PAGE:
• The reticular activating system, responsible for transitioning between sleep and wake and into periods of high alert and attention, is stimulated through cervical extension. Lack of extensor muscle development fosters poor posture in which capital extension is present but true cervical extension is not, thereby inhibiting activity in the RAS. Babies are stuck in flexion, which impacts the sleep-wake cycle.
  • There is more and more retention of primitive reflexes because babies do not move through the developmental sequence to re-wire the brain to integrate these reflexes. This impacts a child’s ability to cross midline (and therefore have a hand dominance), maintain a seated position especially while moving the head, and maintain emotional regulation, particularly in the case of the retained Moro reflex.
  • Use of standing containers facilitate extensor posturing and an on-toe weightbearing pattern, which can cause tight gastrocs and contribute to toe-walking. It also encourages increased capital extension, scapular retraction with elevation, lumbar lordosis, and knee hyperextension. All the compensations PT’s work diligently to break in adults with postural dysfunction. And we’re causing this as soon as the baby is facing gravity.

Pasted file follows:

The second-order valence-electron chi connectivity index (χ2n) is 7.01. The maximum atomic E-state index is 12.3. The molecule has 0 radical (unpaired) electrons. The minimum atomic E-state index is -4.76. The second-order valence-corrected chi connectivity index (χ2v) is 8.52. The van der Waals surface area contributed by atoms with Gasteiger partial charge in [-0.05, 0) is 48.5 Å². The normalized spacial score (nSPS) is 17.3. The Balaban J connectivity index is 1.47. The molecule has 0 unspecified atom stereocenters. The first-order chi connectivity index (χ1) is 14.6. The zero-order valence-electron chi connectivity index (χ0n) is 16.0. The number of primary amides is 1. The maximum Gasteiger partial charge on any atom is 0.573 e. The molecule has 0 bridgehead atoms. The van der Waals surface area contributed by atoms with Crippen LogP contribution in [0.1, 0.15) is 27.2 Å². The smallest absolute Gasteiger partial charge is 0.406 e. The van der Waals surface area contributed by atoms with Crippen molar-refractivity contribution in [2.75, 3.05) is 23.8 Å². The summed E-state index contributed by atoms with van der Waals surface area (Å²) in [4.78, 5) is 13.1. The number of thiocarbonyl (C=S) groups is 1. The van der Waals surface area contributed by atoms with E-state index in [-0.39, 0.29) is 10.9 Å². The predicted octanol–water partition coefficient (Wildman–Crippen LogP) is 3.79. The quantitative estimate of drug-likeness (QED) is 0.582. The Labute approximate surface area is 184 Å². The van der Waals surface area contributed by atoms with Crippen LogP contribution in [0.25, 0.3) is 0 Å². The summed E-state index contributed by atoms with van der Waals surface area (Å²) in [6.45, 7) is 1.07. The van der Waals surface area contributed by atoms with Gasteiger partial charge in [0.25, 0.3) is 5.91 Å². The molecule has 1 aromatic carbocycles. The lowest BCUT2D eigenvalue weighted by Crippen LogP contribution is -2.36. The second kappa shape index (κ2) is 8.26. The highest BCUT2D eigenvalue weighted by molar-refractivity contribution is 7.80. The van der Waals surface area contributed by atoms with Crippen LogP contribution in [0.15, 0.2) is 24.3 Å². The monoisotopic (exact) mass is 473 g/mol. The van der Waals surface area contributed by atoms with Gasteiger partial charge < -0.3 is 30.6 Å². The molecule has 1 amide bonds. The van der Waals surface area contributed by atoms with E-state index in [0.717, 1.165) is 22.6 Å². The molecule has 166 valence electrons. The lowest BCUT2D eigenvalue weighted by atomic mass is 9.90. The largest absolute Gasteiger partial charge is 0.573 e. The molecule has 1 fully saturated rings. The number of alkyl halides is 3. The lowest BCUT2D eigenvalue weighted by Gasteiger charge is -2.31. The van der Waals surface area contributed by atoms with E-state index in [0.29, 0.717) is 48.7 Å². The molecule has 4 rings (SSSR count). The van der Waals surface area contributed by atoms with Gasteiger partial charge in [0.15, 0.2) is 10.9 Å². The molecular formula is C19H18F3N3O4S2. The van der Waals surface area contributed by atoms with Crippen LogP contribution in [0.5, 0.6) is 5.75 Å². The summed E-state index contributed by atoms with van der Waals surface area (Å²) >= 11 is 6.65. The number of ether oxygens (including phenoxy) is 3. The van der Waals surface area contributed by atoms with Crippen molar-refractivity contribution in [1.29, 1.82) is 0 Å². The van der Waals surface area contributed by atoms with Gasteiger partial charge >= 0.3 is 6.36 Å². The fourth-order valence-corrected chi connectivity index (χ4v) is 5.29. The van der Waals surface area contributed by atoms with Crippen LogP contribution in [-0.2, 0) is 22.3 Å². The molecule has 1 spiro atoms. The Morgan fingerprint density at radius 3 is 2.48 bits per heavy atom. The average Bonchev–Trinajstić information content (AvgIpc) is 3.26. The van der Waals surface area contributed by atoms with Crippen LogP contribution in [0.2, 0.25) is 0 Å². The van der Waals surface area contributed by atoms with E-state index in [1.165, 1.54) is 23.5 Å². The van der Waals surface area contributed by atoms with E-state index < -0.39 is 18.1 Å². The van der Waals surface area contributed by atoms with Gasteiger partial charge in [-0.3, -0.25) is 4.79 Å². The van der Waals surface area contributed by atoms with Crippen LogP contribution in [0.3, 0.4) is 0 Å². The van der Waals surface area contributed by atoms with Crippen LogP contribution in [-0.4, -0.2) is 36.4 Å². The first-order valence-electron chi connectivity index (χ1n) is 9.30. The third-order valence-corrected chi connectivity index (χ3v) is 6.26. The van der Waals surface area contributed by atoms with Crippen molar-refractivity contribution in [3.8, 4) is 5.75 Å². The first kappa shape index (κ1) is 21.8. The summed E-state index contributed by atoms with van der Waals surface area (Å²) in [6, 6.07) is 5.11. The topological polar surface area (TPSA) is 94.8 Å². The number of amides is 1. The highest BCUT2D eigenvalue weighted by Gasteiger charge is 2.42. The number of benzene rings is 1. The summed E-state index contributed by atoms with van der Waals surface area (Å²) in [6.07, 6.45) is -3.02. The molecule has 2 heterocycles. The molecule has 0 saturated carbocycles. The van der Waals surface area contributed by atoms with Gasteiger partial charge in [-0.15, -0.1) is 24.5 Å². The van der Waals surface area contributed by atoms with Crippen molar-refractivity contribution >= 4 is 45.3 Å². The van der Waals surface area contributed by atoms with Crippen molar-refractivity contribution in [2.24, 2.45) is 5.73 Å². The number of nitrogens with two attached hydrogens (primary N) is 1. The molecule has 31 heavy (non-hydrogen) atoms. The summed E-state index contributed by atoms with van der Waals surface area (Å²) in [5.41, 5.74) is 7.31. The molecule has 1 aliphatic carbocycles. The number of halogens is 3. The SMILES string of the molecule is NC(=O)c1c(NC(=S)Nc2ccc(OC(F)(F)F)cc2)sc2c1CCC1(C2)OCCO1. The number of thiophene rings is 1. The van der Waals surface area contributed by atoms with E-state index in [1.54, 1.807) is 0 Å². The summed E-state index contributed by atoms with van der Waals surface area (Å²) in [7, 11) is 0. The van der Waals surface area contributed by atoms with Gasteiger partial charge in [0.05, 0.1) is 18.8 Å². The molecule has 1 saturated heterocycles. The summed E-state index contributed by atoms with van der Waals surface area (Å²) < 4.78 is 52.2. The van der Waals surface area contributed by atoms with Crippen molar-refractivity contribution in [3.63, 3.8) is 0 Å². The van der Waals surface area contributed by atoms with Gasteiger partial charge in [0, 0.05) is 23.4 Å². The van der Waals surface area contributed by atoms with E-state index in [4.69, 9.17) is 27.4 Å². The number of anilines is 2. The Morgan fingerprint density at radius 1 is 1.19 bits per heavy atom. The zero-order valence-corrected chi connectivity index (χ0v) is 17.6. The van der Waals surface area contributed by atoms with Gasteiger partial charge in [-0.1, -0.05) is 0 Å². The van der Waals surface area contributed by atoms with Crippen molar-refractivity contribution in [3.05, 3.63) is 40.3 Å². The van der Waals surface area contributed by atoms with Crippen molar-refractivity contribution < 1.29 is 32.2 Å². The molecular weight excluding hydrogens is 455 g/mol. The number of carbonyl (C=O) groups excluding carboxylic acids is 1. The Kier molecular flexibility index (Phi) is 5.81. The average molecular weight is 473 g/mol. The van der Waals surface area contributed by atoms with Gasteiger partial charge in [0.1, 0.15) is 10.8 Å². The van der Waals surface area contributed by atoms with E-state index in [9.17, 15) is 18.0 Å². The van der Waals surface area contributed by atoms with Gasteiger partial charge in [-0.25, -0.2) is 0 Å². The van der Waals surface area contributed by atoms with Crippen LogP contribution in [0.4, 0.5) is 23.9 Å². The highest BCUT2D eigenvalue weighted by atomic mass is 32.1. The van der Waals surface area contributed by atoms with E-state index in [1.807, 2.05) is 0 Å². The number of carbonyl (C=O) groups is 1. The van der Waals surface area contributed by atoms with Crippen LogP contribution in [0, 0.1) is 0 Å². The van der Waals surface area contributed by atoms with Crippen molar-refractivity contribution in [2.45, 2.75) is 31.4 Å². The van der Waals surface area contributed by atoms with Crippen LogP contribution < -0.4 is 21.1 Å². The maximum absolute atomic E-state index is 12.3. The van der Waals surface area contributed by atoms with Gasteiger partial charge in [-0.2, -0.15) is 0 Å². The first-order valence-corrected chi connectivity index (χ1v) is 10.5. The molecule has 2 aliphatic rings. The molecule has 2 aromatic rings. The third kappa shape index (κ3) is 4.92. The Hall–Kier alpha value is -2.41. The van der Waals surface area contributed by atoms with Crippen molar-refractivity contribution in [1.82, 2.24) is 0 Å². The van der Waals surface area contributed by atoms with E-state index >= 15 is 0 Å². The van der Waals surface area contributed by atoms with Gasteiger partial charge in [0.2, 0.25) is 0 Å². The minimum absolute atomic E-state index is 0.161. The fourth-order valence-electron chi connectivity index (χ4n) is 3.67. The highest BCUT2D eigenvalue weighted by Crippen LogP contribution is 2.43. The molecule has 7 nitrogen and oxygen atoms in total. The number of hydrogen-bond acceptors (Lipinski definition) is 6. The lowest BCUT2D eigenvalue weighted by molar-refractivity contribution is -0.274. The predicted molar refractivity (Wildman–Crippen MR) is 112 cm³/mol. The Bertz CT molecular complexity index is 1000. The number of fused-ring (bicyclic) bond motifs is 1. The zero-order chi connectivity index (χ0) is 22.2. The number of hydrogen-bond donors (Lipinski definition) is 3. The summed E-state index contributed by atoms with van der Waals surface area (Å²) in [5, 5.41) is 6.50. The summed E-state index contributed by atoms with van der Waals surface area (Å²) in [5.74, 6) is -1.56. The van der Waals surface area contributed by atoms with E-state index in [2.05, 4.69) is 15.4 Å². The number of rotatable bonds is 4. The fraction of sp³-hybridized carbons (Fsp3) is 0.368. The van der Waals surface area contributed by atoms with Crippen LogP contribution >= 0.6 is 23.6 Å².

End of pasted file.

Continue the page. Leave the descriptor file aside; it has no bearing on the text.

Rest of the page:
• Poor tolerance to prone causes decreased quadruped crawling, which leads to shoulder girdle weakness. This causes poor development of the palmar aches, in addition to impaired fine motor skills.
  • Plagiocephaly which can lead to torticollis, which can impact visual tracking as well as overall posture and ability to maintain one’s positioning in a chair.

There may be more as well.

Now, the second piece: mobile technology and screen time. The explosion of iPads and smartphones and other mobile devices being accessible in most homes took off approximately six to seven years ago. Just as this year’s kindergarten class was being born. The majority of these children have always had screens in front of their faces. The constantly shifting images, the bright colors, the stimulation from the LED screens, the audio input. From birth. How many times have we seen toddlers working their parent’s phones? One year-olds with their own iPads? Babies with a video playing on a phone while the adults enjoy an uninterrupted dinner? Heck, they even make a potty with it’s own tablet.

Here’s my thought: Kids today can’t function without a screen. They can’t listen and process verbal directions without the ever-shifting visual stimulation. There appears to be a significant underdevelopment of audio skills with an over reliance on visual input (and this could be further impacted by impaired eye development as discussed above). We have a whole grade-level of kids who can’t learn from a person because they’re so used to being engaged by a screen.